So for the first year, BT broadband will cost me roughly £500, assuming I ditch the Telewest 'Broadband' phone and dialup internet service. If Telewest lived up to their name in Slough, it would cost only £25 installation, and £25 per month, totalling 'only' £325.

Ignoring the installation costs, this represents a little over twice as much as I pay now for unmetered dialup. Whether this is value for money is a personal matter. I find my current dialup service is pretty good, it's reliable and fast enough for what I get up to. Obviously I can't really download movies, but then I'm not going to sit watching them on this cheap 14" PC monitor. I don't even download music, legal or otherwise, especially not the sort that times out after a while. Big downloads are not on either, but I can live without those.

To me this market still seems very immature. We put up with poor service and system failures, and use PCs with complex and unreliable operating systems. I'm not even sure whether our IP networking protocol is the right one, it was invented a long time ago when the though of everyone and their fridge being connected was inconceivable (there's another thing, where are the online fridges predicted a few years ago?).

I'm not saying that all these things won't happen sometime in the future. But as far as most people are concerned, they are tied to monopolies. If this is the only way, I would prefer internet connectivity to be handled by a different monopoly, and not tied to a phone company. But the problem will be one of finance. Who will pay for a national fibre network? And will subscribers pay enough to maintain it? I suppose that in the meantime we will have to but up with the current bodges. Oh well.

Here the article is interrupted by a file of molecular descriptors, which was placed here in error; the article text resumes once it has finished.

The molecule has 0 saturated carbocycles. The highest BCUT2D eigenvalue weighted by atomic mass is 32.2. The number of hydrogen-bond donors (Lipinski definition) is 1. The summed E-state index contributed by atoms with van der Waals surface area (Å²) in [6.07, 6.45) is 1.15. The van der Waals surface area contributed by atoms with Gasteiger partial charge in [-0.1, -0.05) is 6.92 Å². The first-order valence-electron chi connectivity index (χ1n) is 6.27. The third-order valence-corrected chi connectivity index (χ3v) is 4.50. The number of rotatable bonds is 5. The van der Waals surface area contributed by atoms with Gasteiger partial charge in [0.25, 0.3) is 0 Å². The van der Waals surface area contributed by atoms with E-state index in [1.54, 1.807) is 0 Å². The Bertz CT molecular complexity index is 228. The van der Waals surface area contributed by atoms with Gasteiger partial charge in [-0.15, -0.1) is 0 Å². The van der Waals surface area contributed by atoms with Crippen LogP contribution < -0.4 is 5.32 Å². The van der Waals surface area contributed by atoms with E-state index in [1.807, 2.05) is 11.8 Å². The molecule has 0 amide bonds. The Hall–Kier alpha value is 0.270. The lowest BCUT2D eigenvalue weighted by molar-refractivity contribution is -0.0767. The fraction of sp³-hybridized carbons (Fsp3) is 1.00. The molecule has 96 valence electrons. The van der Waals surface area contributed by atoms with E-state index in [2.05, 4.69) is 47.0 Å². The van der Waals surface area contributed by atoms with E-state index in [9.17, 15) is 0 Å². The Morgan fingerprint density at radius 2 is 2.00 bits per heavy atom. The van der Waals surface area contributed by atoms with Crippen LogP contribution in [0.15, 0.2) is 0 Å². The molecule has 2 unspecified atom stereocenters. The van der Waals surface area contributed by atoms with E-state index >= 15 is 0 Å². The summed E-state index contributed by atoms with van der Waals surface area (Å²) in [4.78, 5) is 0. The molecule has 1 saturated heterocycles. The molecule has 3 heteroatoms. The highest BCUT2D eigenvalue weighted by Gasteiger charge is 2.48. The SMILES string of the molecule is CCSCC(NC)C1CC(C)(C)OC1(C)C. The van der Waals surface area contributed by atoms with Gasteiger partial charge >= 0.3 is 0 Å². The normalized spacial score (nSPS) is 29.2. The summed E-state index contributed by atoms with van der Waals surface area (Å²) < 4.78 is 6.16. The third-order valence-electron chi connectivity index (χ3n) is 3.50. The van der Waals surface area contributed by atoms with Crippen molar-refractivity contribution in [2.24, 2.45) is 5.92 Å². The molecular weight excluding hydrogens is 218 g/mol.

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Internet links

Various programs for calculating aerial sizes and properties can be found on Reg G4FGQs web site. These are DOS programs, but run easily on an Windows PC.

Where does 'CQ' and '73' come from? Some information and arguments can be found on the W5WWW website.

The Satscape weather satellite program.

Here are the amazing pictures taken by the IKONOS satellite.

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Copyright and Technical Stuff.

BeechLog is Copyright Burnham Beeches Radio Club 2002.
Copyright of individual articles and pictures remains with the authors.

Any opinions inside this issue of BeechLog are those of the authors, and must not be assumed to be also of the BBRC.

BeechLog is written in XHTML version 1.0 and contains a few differences from the last issues. However different browsers handle XHTML and the associated style sheets in different ways, so there is the possibility that you may not see BeechLog as I intended! If there is anything that seems amiss, please let me know:
Roger GØHZK, Editor